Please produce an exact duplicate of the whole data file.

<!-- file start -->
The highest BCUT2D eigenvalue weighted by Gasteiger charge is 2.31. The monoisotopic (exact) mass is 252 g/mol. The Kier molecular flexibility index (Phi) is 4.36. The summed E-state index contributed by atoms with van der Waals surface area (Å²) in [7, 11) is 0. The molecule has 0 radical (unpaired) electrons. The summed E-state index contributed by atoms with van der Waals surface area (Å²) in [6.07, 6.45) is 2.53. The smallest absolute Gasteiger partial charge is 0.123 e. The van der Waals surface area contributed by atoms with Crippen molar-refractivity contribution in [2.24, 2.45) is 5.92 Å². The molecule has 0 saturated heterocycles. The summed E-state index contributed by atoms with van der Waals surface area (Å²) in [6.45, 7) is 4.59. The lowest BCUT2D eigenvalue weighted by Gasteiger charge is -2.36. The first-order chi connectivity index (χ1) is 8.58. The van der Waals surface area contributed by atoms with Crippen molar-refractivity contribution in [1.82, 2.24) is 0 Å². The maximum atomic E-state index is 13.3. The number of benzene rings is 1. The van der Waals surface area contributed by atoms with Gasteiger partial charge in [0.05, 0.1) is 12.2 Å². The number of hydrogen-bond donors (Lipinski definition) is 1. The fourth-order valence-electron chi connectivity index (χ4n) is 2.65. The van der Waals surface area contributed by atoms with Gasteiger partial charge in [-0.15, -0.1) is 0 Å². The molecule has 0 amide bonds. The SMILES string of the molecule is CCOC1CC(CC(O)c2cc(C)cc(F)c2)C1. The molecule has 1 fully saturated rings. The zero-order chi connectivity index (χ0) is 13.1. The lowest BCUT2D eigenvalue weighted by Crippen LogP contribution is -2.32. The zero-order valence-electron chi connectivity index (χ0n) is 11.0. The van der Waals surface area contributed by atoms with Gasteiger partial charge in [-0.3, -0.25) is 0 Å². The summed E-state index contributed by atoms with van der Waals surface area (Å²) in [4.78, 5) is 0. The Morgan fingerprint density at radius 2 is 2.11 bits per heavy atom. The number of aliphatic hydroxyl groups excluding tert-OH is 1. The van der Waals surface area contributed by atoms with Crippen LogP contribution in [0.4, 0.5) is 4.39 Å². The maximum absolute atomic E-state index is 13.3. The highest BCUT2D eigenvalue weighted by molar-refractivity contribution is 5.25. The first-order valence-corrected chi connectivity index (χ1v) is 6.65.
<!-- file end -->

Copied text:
The highest BCUT2D eigenvalue weighted by Gasteiger charge is 2.31. The monoisotopic (exact) mass is 252 g/mol. The Kier molecular flexibility index (Phi) is 4.36. The summed E-state index contributed by atoms with van der Waals surface area (Å²) in [7, 11) is 0. The molecule has 0 radical (unpaired) electrons. The summed E-state index contributed by atoms with van der Waals surface area (Å²) in [6.07, 6.45) is 2.53. The smallest absolute Gasteiger partial charge is 0.123 e. The van der Waals surface area contributed by atoms with Crippen molar-refractivity contribution in [2.24, 2.45) is 5.92 Å². The molecule has 0 saturated heterocycles. The summed E-state index contributed by atoms with van der Waals surface area (Å²) in [6.45, 7) is 4.59. The lowest BCUT2D eigenvalue weighted by Gasteiger charge is -2.36. The first-order chi connectivity index (χ1) is 8.58. The van der Waals surface area contributed by atoms with Crippen molar-refractivity contribution in [1.82, 2.24) is 0 Å². The maximum atomic E-state index is 13.3. The number of benzene rings is 1. The van der Waals surface area contributed by atoms with Gasteiger partial charge in [0.05, 0.1) is 12.2 Å². The number of hydrogen-bond donors (Lipinski definition) is 1. The fourth-order valence-electron chi connectivity index (χ4n) is 2.65. The van der Waals surface area contributed by atoms with Gasteiger partial charge in [-0.15, -0.1) is 0 Å². The molecule has 0 amide bonds. The SMILES string of the molecule is CCOC1CC(CC(O)c2cc(C)cc(F)c2)C1. The molecule has 1 fully saturated rings. The zero-order chi connectivity index (χ0) is 13.1. The lowest BCUT2D eigenvalue weighted by Crippen LogP contribution is -2.32. The zero-order valence-electron chi connectivity index (χ0n) is 11.0. The van der Waals surface area contributed by atoms with Gasteiger partial charge in [-0.3, -0.25) is 0 Å². The summed E-state index contributed by atoms with van der Waals surface area (Å²) in [4.78, 5) is 0. The Morgan fingerprint density at radius 2 is 2.11 bits per heavy atom. The number of aliphatic hydroxyl groups excluding tert-OH is 1. The van der Waals surface area contributed by atoms with Crippen LogP contribution in [0.4, 0.5) is 4.39 Å². The maximum absolute atomic E-state index is 13.3. The highest BCUT2D eigenvalue weighted by molar-refractivity contribution is 5.25. The first-order valence-corrected chi connectivity index (χ1v) is 6.65.